Further mods include a snorkel that’s the 4x4 equivalent of one of those ludicrous tea-tray spoilers you used to see on the back of things like Sierra Cosworths and, to the long-term detriment of every red-blooded 1980s’ student’s right wrist, the Lamborghini Countach. Tony reveals with an element of relief that it was already in place when he bought the vehicle: ‘I’ve never taken it off, just because it’s something different. There are about five filters inside it, so nothing will ever get through to the air intake! I don’t know where he got it from.’ Before you ask, the sinister looking affair on top is merely on induction fan, rather than something electric with the capacity to pluck hapless seagulls from the air and turn them into salami. ‘I dare say it would be better on fuel if I altered the breathing system,’ Tony admits. ‘But it does a very good job.’
Breathers for the axles and gearbox are run up to the top of the snorkel, so the Rangey is equipped to keep moving through water at least for as long as the V8’s electrics hold out. That’s assuming the interior doesn’t start filling up, of course, though you can’t imagine Tony being too bothered if it does.
While he does have plans for the vehicle’s appearance (these include an entire repanelling job using a P38 body, which he reckons ‘might cause a few stares’), at present Tony is concentrating on getting it working properly off-road. So although the original Range Rover seats are retained, it’s not exactly pretty in there. Though in its own way even this most radical of Rangeys is still a family-friendly 4x4: ‘We started off with no seats in the back. I changed it because our little girl wants to come with us, basically – she absolutely loves it. One of the reasons we got rid of the Defender was that it was too agricultural for her, really. She got shaken to pieces. So we’ve mounted a central rear seat so she can see through, and there’s obviously a harness.’
Elsewhere on the inside, niceties are at a premium. There is a CB, however – though just the one, despite what the lairy twin aerials on the roof might have you suspect. (‘That’s only for show… I just thought it would set it off, really!’)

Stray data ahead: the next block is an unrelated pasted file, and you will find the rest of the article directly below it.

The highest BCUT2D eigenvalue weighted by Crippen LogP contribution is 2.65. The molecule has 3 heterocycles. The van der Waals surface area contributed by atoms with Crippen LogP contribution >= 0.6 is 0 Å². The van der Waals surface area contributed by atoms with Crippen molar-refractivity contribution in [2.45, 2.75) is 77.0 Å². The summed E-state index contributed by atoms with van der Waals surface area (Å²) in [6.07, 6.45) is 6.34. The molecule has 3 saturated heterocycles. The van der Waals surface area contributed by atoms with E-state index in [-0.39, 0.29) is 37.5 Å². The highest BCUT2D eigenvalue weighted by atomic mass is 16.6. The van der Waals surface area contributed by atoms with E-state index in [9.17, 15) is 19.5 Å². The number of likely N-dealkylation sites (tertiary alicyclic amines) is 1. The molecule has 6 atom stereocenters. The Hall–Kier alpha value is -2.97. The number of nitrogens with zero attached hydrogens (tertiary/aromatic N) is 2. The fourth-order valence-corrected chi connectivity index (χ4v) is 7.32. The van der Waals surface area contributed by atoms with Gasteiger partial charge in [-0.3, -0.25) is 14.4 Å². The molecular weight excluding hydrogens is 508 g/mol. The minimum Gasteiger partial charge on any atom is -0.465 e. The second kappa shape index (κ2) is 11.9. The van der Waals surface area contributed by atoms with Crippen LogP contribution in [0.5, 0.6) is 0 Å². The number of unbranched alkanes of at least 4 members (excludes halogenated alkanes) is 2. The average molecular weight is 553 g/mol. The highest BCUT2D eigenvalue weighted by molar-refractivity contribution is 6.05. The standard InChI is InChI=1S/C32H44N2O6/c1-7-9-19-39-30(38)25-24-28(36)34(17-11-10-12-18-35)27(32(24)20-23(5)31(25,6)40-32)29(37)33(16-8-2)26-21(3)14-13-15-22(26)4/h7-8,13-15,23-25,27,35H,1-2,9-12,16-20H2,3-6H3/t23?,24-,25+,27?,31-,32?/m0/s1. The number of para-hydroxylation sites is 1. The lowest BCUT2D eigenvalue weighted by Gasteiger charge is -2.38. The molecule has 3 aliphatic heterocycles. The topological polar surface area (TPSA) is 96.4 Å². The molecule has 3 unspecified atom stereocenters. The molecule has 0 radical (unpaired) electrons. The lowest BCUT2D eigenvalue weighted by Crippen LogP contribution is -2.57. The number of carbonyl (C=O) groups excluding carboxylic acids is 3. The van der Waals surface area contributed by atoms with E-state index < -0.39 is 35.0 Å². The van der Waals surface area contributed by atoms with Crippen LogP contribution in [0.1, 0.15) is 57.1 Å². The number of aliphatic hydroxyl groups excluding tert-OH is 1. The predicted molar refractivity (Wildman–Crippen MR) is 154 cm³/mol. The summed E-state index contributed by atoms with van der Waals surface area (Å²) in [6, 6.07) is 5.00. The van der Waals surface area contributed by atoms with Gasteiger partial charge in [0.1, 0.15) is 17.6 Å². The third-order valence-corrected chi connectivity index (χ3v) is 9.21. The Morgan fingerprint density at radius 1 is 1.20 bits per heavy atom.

This desire to cut a dash suggests that the Range Rover might not look quite as rough and ready forever, either inside or out. That, after all, can only be what prompted Tony to think about putting a P38 body on it – and although no-one would argue about the wisdom of replacing the bog-standard V8 with a diesel, no-one who ever thought their Land Rover could do with a GM V8 unit from a Hummer arrived at that conclusion without their judgement being impaired by at least one of the deadly sins.
Having said that, a vast diesel is at least a bit relevant to this particular Range Rover as Tony plans to be part of the rock-crawling scene in the UK from the moment it starts taking off.
‘We started off not intending to do that, but we’ve done a few now and it’s quite good fun. Rather than just hairing about everywhere, I prefer going slow and just tackling things, basically.’
Although he claims not to have fitted the huge tyres for any other reason than to lift the Salisburys’ diffs further from the ground, they certainly make the vehicle ideal for this kind of off-roading – and with the ARBs there to back up its impressively flexible suspension, it’s not that surprising that Tony has never been stuck. Watching it in action, you’re struck by the fluidity with which its wheels follow the terrain – there’s none of the lurching you get from some off-roaders, even those with long-travel set-ups, and the body stays stable in all but the most extreme situations.
Tony admits that it doesn’t always feel that way in the cabin, though, and that at anything more than crawling speeds it can start getting bouncy in the cabin. ‘You can certainly feel the stones,’ is how he puts it. That could be down to the 8psi at which he runs the tyres – a pretty low figure by most 4x4s’ standards, but possibly too high when you combine the relatively light weight of a bobtailed Range Rover with the epic amount of air a set of 38.50x15R15s holds, even at low pressures.
As time goes on, it’s likely that Tony will start experimenting with the sort of really low pressures American rock-crawlers commonly use – especially if he does indeed get involved with that scene as it grows in the UK. That’s completely in keeping with the way he’s moving the project forward: ‘Every time we go out, when we come across a problem we try to rectify it. Simple as that.’
You don’t have to look far in the Land Rover scene to find someone who’ll disapprove of the sort of approach Tony has taken to modifying his Rangey. But it’s a vehicle that really does work off-road – and if he does indeed get it looking as good as it performs, it’s going to be a star.
And that’s as it should be – because not many people display the same combination of enthusiasm and a willingness to be different as Tony. ‘It really seems to be taking off, off-roading in general,’ he says, ‘just in the time since we started doing it. The way we look at it is that you’re not going to get done for speeding, no-one’s going to get hurt, you can bring the kids and for what it costs, everyone’s going to have an excellent day out.’
Put like that, it’s a wonder more people aren’t doing it. If they all built their vehicles with as much imagination as Tony Whitelock, what a marvellous place the off-road scene would be…